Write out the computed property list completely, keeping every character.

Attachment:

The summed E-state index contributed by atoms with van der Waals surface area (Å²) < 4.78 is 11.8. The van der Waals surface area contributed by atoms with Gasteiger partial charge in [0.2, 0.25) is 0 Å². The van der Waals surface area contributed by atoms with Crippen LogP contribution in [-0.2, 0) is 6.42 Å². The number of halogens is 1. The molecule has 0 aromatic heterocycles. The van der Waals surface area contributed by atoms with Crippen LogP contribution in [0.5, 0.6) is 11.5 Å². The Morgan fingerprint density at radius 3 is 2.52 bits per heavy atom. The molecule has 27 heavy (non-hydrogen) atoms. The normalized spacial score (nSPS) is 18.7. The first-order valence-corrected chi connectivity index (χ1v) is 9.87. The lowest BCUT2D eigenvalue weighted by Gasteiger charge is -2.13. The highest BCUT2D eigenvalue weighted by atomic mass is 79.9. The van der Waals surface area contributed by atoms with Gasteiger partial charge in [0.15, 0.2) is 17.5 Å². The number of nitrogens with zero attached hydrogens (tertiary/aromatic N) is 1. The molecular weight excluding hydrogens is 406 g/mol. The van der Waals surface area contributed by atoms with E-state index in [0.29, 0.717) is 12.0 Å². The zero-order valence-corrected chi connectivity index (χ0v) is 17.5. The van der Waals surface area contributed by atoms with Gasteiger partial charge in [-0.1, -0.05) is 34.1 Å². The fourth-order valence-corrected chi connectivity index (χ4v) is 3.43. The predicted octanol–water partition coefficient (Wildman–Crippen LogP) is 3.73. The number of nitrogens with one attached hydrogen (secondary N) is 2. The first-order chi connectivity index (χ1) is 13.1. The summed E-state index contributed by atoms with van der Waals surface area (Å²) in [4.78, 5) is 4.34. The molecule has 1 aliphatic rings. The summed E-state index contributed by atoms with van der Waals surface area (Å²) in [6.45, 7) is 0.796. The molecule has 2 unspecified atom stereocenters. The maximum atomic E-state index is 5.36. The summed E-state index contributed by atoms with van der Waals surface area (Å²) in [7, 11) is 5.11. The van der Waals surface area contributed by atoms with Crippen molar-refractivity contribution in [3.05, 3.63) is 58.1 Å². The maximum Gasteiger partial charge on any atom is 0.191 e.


The summed E-state index contributed by atoms with van der Waals surface area (Å²) < 4.78 is 11.8. The van der Waals surface area contributed by atoms with Gasteiger partial charge in [0.2, 0.25) is 0 Å². The van der Waals surface area contributed by atoms with Crippen LogP contribution in [-0.2, 0) is 6.42 Å². The number of halogens is 1. The molecule has 0 aromatic heterocycles. The van der Waals surface area contributed by atoms with Crippen LogP contribution in [0.5, 0.6) is 11.5 Å². The Morgan fingerprint density at radius 3 is 2.52 bits per heavy atom. The molecule has 27 heavy (non-hydrogen) atoms. The normalized spacial score (nSPS) is 18.7. The first-order valence-corrected chi connectivity index (χ1v) is 9.87. The lowest BCUT2D eigenvalue weighted by Gasteiger charge is -2.13. The highest BCUT2D eigenvalue weighted by atomic mass is 79.9. The van der Waals surface area contributed by atoms with Gasteiger partial charge in [0.15, 0.2) is 17.5 Å². The number of nitrogens with zero attached hydrogens (tertiary/aromatic N) is 1. The molecular weight excluding hydrogens is 406 g/mol. The van der Waals surface area contributed by atoms with E-state index in [0.29, 0.717) is 12.0 Å². The zero-order valence-corrected chi connectivity index (χ0v) is 17.5. The van der Waals surface area contributed by atoms with Gasteiger partial charge in [-0.1, -0.05) is 34.1 Å². The fourth-order valence-corrected chi connectivity index (χ4v) is 3.43. The predicted octanol–water partition coefficient (Wildman–Crippen LogP) is 3.73. The number of nitrogens with one attached hydrogen (secondary N) is 2. The first-order chi connectivity index (χ1) is 13.1. The summed E-state index contributed by atoms with van der Waals surface area (Å²) in [4.78, 5) is 4.34. The molecule has 1 aliphatic rings. The summed E-state index contributed by atoms with van der Waals surface area (Å²) in [6.45, 7) is 0.796. The molecule has 2 unspecified atom stereocenters. The maximum atomic E-state index is 5.36. The summed E-state index contributed by atoms with van der Waals surface area (Å²) in [7, 11) is 5.11. The van der Waals surface area contributed by atoms with Crippen molar-refractivity contribution in [3.05, 3.63) is 58.1 Å². The maximum Gasteiger partial charge on any atom is 0.191 e.